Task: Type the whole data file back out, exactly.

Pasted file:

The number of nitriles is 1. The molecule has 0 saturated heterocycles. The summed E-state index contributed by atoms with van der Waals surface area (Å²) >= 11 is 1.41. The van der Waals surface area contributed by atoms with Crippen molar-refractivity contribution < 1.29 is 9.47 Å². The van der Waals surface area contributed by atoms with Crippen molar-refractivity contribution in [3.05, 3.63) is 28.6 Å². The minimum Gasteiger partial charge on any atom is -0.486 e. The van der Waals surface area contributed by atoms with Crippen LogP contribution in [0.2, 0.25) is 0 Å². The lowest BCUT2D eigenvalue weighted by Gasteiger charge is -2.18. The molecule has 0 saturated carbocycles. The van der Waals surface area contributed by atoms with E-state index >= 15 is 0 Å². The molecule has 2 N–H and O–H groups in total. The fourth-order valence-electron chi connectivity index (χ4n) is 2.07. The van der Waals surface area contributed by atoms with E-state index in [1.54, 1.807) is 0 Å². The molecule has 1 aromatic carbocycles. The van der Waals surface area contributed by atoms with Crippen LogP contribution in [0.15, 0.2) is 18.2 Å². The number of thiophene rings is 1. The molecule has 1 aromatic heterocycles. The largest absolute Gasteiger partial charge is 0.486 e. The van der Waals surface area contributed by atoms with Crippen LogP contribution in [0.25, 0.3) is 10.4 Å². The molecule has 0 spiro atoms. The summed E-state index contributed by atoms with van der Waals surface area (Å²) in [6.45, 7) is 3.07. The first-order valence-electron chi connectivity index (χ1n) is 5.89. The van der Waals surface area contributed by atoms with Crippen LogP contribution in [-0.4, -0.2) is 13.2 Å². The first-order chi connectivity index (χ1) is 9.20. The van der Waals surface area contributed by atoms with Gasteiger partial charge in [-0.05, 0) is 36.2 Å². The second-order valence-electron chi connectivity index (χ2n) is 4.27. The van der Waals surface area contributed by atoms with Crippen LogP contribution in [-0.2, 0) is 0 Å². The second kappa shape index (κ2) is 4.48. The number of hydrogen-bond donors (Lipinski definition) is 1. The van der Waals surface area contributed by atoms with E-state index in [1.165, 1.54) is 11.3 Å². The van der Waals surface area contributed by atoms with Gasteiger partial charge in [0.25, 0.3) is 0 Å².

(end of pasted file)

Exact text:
The number of nitriles is 1. The molecule has 0 saturated heterocycles. The summed E-state index contributed by atoms with van der Waals surface area (Å²) >= 11 is 1.41. The van der Waals surface area contributed by atoms with Crippen molar-refractivity contribution < 1.29 is 9.47 Å². The van der Waals surface area contributed by atoms with Crippen molar-refractivity contribution in [3.05, 3.63) is 28.6 Å². The minimum Gasteiger partial charge on any atom is -0.486 e. The van der Waals surface area contributed by atoms with Crippen LogP contribution in [0.2, 0.25) is 0 Å². The lowest BCUT2D eigenvalue weighted by Gasteiger charge is -2.18. The molecule has 0 saturated carbocycles. The van der Waals surface area contributed by atoms with E-state index >= 15 is 0 Å². The molecule has 2 N–H and O–H groups in total. The fourth-order valence-electron chi connectivity index (χ4n) is 2.07. The van der Waals surface area contributed by atoms with E-state index in [1.54, 1.807) is 0 Å². The molecule has 1 aromatic carbocycles. The van der Waals surface area contributed by atoms with Crippen LogP contribution in [0.15, 0.2) is 18.2 Å². The number of thiophene rings is 1. The molecule has 1 aromatic heterocycles. The largest absolute Gasteiger partial charge is 0.486 e. The van der Waals surface area contributed by atoms with Crippen LogP contribution in [0.25, 0.3) is 10.4 Å². The molecule has 0 spiro atoms. The summed E-state index contributed by atoms with van der Waals surface area (Å²) in [6.45, 7) is 3.07. The first-order valence-electron chi connectivity index (χ1n) is 5.89. The van der Waals surface area contributed by atoms with Crippen LogP contribution in [-0.4, -0.2) is 13.2 Å². The first-order chi connectivity index (χ1) is 9.20. The van der Waals surface area contributed by atoms with Gasteiger partial charge in [-0.05, 0) is 36.2 Å². The second-order valence-electron chi connectivity index (χ2n) is 4.27. The van der Waals surface area contributed by atoms with Crippen LogP contribution in [-0.2, 0) is 0 Å². The second kappa shape index (κ2) is 4.48. The number of hydrogen-bond donors (Lipinski definition) is 1. The van der Waals surface area contributed by atoms with E-state index in [1.165, 1.54) is 11.3 Å². The van der Waals surface area contributed by atoms with Gasteiger partial charge in [0.25, 0.3) is 0 Å².